Now take this exercise a little further. After throwing a ball across the front of your dog and getting him to sit, call him up to you before lining him up for the retrieve and sending him with a clear hand signal. Again this increases the steadiness but it also develops his memory for what has fallen. Once he will do this reliably, call him to you, and do not send him but turn away in the opposite direction and ask him to seek on. Encourage him to hunt away from the throw and help him quickly find a dummy you have hidden in that direction previously. Once he has found this hidden dummy and delivered it, now turn around and send him for the one you initially threw. This will build trust and confidence in you and prepares your dog for occasions where a bird has been shot dead and you know there are other birds near which you want to have a shot at before picking afterwards.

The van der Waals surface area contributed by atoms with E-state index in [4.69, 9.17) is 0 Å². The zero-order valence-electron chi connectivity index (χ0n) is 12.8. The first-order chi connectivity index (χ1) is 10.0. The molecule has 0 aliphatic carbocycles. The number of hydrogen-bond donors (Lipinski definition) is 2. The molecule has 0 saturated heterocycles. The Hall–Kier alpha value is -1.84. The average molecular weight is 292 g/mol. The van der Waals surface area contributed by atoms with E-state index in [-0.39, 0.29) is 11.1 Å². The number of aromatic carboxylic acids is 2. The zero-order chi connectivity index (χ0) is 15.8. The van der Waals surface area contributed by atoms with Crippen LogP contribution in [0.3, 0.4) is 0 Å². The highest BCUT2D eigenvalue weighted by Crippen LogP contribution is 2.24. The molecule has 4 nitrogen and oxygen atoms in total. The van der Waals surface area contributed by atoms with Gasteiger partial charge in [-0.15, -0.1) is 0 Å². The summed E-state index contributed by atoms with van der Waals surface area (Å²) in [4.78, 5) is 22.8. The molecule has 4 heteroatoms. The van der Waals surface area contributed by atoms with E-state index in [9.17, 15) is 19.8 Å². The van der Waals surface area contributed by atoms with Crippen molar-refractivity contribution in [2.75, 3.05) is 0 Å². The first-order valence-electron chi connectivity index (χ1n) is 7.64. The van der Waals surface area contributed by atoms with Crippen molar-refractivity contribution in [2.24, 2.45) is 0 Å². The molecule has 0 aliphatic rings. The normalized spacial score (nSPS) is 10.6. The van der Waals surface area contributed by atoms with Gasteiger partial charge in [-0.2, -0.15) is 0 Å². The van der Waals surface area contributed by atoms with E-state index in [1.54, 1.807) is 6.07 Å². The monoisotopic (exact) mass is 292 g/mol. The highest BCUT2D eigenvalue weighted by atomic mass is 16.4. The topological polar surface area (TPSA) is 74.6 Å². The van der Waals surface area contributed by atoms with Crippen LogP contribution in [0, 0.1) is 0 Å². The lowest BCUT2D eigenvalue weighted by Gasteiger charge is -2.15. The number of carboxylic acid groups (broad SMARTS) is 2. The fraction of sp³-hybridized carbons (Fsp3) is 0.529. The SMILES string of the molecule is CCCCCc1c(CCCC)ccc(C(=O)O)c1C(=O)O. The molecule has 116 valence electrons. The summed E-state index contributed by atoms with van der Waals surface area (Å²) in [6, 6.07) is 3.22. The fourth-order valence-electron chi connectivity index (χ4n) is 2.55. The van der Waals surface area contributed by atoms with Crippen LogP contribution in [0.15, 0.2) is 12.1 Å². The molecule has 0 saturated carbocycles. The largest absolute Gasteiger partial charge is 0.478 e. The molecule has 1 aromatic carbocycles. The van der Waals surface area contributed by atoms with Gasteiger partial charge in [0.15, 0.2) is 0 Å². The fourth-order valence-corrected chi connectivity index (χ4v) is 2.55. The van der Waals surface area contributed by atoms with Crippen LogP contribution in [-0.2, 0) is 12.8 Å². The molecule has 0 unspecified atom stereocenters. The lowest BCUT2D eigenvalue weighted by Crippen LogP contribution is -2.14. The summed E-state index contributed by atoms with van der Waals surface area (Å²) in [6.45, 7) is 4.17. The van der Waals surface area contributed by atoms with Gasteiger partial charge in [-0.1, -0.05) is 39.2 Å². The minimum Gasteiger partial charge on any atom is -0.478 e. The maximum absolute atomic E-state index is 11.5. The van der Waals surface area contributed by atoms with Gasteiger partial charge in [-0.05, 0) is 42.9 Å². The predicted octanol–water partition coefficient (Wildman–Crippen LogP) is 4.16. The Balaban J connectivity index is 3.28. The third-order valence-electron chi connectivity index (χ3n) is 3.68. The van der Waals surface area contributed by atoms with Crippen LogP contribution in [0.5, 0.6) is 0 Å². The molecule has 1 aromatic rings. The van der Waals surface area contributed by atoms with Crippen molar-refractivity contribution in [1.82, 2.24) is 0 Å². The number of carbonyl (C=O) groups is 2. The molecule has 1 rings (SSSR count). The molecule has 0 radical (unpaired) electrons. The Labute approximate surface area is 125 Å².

There is a balance to achieve here, we want a dog that will hunt but yet be under control and attentive to something flying or running. With dogs that become very ‘sticky’ not wanting to hunt, a time in the rabbit pen or more hidden dummies and cold game usually loosens them up. What is nice to see is a dog that while hunting immediately stops and sits when he sees something flying or rolling across the ground. The movement becomes a command to sit. One little accessory that some trainers use is a bolting rabbit. This is usually a dummy covered with rabbit skin attached to a long length of catapult rubber. Stretched out across the path of a hunting dog it is released when he gets close so that it bounces in front and across him, creating quite a strong temptation.